Turns out (and this is a very common refrain for Warframe, discovering what is common sense knowledge to regular players and completely alien to anybody else) that there are these things called ‘Mods.’


Mods are like little Magic cards you collect (ok, they are ostensibly item drops, but they look and function like Magic cards.)

In similar vein to games like Paladins or Hearthstone, you select a limited deck from a broad array that you can collect, which hopefully synergize in effective ways, and make whatever you slot into them stronger/better/more effective.

In Warframe’s case, you stick them into your weapons, your warframes and even your companions.

There’s a bit more linearity to Warframe’s mods. There’s one primary mod that straight up increases damage done for a specific weapon type, like rifles, melee or pistols. That’s the one to go for straight away for improvements to weapon strength, I’m given to understand.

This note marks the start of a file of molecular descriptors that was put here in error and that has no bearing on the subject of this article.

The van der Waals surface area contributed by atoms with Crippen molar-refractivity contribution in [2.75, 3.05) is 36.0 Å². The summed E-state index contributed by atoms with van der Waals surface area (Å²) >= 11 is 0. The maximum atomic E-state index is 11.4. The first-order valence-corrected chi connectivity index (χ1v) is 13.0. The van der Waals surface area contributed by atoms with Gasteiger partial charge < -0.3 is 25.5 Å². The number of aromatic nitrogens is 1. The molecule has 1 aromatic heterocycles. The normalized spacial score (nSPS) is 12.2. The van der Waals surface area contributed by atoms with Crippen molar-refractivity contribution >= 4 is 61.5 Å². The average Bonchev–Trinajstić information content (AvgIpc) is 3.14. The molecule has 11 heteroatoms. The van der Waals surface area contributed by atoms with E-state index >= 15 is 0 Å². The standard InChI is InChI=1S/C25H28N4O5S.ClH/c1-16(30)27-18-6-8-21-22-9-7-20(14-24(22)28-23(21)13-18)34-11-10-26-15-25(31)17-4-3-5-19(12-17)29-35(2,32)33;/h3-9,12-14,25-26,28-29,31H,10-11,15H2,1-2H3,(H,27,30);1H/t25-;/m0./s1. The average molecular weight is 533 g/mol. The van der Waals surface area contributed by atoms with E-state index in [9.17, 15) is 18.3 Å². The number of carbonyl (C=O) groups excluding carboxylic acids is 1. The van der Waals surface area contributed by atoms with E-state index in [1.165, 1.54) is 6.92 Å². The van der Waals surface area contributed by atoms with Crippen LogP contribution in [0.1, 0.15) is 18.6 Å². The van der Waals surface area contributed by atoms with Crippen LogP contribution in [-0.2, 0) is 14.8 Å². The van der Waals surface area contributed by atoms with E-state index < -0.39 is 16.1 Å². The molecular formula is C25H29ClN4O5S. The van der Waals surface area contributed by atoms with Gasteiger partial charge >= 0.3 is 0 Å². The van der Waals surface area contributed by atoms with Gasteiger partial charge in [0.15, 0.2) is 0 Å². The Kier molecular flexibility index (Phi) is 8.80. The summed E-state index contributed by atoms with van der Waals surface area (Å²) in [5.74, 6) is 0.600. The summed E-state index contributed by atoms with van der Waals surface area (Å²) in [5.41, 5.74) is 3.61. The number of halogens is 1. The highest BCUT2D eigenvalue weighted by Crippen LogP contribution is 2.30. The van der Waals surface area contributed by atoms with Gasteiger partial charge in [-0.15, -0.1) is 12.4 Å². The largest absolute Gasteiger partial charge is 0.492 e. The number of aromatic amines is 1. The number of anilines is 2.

Then there are nice-to-have mods that can tweak how much secondary elemental type damage your weapon might do, make it better against specific faction enemies, increase criticals and so on.

Given that your weapon has a limited capacity to accept mods (its capacity increases as you level up the weapon), this turns into a strategic building exercise complete with third-party website calculator/builder for those that like that sort of minigame.

To add on to the fun, each mod can vertically progress in power, from say, 20% damage dealt to 40%, 60%, 80%, 100% damage dealt, by “fusing the mod.” This involves spending yet another currency, Endo, along with in-game credits to essentially rank up the mod from level 1 to say, level 7.